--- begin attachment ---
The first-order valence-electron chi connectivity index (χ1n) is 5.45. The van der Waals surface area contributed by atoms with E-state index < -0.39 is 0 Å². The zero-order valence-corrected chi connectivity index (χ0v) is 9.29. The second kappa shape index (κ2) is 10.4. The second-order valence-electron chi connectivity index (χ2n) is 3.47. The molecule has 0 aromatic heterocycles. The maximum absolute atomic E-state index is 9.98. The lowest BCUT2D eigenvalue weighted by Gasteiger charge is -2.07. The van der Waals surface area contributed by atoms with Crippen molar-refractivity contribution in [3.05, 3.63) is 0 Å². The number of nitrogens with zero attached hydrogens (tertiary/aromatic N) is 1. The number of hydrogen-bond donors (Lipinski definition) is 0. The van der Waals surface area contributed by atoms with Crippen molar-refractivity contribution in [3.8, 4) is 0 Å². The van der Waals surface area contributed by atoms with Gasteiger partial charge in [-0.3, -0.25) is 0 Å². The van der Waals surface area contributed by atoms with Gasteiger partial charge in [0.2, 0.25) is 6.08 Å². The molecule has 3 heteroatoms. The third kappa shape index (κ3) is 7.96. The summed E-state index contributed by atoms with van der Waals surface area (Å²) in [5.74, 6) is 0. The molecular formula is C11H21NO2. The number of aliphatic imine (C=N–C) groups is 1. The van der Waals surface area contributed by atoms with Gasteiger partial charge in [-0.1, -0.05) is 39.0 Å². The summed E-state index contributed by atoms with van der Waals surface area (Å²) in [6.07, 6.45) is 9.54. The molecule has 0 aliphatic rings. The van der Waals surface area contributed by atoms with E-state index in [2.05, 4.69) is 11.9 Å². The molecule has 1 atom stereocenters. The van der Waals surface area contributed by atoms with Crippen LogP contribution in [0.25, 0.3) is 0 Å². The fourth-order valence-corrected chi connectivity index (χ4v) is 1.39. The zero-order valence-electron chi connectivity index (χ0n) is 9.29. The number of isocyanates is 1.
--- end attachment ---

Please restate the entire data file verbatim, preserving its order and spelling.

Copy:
The first-order valence-electron chi connectivity index (χ1n) is 5.45. The van der Waals surface area contributed by atoms with E-state index < -0.39 is 0 Å². The zero-order valence-corrected chi connectivity index (χ0v) is 9.29. The second kappa shape index (κ2) is 10.4. The second-order valence-electron chi connectivity index (χ2n) is 3.47. The molecule has 0 aromatic heterocycles. The maximum absolute atomic E-state index is 9.98. The lowest BCUT2D eigenvalue weighted by Gasteiger charge is -2.07. The van der Waals surface area contributed by atoms with Crippen molar-refractivity contribution in [3.05, 3.63) is 0 Å². The number of nitrogens with zero attached hydrogens (tertiary/aromatic N) is 1. The number of hydrogen-bond donors (Lipinski definition) is 0. The van der Waals surface area contributed by atoms with Crippen molar-refractivity contribution in [3.8, 4) is 0 Å². The van der Waals surface area contributed by atoms with Gasteiger partial charge in [-0.3, -0.25) is 0 Å². The van der Waals surface area contributed by atoms with Gasteiger partial charge in [0.2, 0.25) is 6.08 Å². The molecule has 3 heteroatoms. The third kappa shape index (κ3) is 7.96. The summed E-state index contributed by atoms with van der Waals surface area (Å²) in [5.74, 6) is 0. The molecular formula is C11H21NO2. The number of aliphatic imine (C=N–C) groups is 1. The van der Waals surface area contributed by atoms with Gasteiger partial charge in [-0.1, -0.05) is 39.0 Å². The summed E-state index contributed by atoms with van der Waals surface area (Å²) in [6.07, 6.45) is 9.54. The molecule has 0 aliphatic rings. The van der Waals surface area contributed by atoms with E-state index in [2.05, 4.69) is 11.9 Å². The molecule has 1 atom stereocenters. The van der Waals surface area contributed by atoms with Crippen LogP contribution in [0.25, 0.3) is 0 Å². The fourth-order valence-corrected chi connectivity index (χ4v) is 1.39. The zero-order valence-electron chi connectivity index (χ0n) is 9.29. The number of isocyanates is 1.